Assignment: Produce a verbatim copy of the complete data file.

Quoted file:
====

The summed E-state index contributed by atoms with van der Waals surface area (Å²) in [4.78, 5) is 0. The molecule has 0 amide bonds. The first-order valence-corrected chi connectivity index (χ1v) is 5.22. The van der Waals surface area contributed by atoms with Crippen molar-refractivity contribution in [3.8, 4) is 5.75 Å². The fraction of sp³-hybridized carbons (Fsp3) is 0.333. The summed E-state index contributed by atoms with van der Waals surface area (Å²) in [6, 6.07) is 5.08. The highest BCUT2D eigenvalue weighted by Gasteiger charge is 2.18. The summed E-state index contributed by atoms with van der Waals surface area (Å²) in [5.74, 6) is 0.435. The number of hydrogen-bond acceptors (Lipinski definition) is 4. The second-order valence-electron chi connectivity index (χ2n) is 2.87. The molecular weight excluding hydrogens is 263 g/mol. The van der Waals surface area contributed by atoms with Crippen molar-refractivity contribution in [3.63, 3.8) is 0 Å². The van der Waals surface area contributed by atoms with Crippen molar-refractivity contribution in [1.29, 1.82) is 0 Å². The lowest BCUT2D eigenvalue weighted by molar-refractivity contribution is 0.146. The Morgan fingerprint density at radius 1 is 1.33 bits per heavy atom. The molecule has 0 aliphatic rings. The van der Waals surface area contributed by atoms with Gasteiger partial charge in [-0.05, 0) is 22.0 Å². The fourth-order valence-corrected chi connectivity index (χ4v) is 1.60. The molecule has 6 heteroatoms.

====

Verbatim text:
The summed E-state index contributed by atoms with van der Waals surface area (Å²) in [4.78, 5) is 0. The molecule has 0 amide bonds. The first-order valence-corrected chi connectivity index (χ1v) is 5.22. The van der Waals surface area contributed by atoms with Crippen molar-refractivity contribution in [3.8, 4) is 5.75 Å². The fraction of sp³-hybridized carbons (Fsp3) is 0.333. The summed E-state index contributed by atoms with van der Waals surface area (Å²) in [6, 6.07) is 5.08. The highest BCUT2D eigenvalue weighted by Gasteiger charge is 2.18. The summed E-state index contributed by atoms with van der Waals surface area (Å²) in [5.74, 6) is 0.435. The number of hydrogen-bond acceptors (Lipinski definition) is 4. The second-order valence-electron chi connectivity index (χ2n) is 2.87. The molecular weight excluding hydrogens is 263 g/mol. The van der Waals surface area contributed by atoms with Crippen molar-refractivity contribution in [3.63, 3.8) is 0 Å². The van der Waals surface area contributed by atoms with Crippen molar-refractivity contribution in [1.29, 1.82) is 0 Å². The lowest BCUT2D eigenvalue weighted by molar-refractivity contribution is 0.146. The Morgan fingerprint density at radius 1 is 1.33 bits per heavy atom. The molecule has 0 aliphatic rings. The van der Waals surface area contributed by atoms with Gasteiger partial charge in [-0.05, 0) is 22.0 Å². The fourth-order valence-corrected chi connectivity index (χ4v) is 1.60. The molecule has 6 heteroatoms.